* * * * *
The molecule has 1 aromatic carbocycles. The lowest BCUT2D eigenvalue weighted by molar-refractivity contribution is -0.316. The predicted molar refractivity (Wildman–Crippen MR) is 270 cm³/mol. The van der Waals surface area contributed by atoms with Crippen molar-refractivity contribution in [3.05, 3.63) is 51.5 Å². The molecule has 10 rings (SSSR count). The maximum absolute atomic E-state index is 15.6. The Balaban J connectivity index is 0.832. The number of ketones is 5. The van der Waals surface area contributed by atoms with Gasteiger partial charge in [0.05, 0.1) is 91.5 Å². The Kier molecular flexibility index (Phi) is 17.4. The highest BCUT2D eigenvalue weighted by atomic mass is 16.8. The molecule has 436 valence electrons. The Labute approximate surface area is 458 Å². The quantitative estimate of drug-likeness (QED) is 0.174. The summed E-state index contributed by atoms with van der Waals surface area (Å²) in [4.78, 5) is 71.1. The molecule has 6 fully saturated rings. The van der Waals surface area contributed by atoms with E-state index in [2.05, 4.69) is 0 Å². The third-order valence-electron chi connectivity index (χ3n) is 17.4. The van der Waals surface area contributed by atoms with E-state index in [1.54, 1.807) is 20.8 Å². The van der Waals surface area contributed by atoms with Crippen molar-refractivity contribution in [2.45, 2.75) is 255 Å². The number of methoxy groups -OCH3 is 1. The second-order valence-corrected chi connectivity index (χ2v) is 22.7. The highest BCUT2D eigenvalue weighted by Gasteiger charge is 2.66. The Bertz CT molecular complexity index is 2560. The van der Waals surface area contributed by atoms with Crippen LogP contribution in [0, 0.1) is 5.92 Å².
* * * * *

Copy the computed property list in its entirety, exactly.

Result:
The molecule has 1 aromatic carbocycles. The lowest BCUT2D eigenvalue weighted by molar-refractivity contribution is -0.316. The predicted molar refractivity (Wildman–Crippen MR) is 270 cm³/mol. The van der Waals surface area contributed by atoms with Crippen molar-refractivity contribution in [3.05, 3.63) is 51.5 Å². The molecule has 10 rings (SSSR count). The maximum absolute atomic E-state index is 15.6. The Balaban J connectivity index is 0.832. The number of ketones is 5. The van der Waals surface area contributed by atoms with Gasteiger partial charge in [0.05, 0.1) is 91.5 Å². The Kier molecular flexibility index (Phi) is 17.4. The highest BCUT2D eigenvalue weighted by atomic mass is 16.8. The molecule has 436 valence electrons. The Labute approximate surface area is 458 Å². The quantitative estimate of drug-likeness (QED) is 0.174. The summed E-state index contributed by atoms with van der Waals surface area (Å²) in [4.78, 5) is 71.1. The molecule has 6 fully saturated rings. The van der Waals surface area contributed by atoms with E-state index in [2.05, 4.69) is 0 Å². The third-order valence-electron chi connectivity index (χ3n) is 17.4. The van der Waals surface area contributed by atoms with E-state index in [1.54, 1.807) is 20.8 Å². The van der Waals surface area contributed by atoms with Crippen molar-refractivity contribution in [2.45, 2.75) is 255 Å². The number of methoxy groups -OCH3 is 1. The second-order valence-corrected chi connectivity index (χ2v) is 22.7. The highest BCUT2D eigenvalue weighted by Gasteiger charge is 2.66. The Bertz CT molecular complexity index is 2560. The van der Waals surface area contributed by atoms with Crippen LogP contribution in [0, 0.1) is 5.92 Å².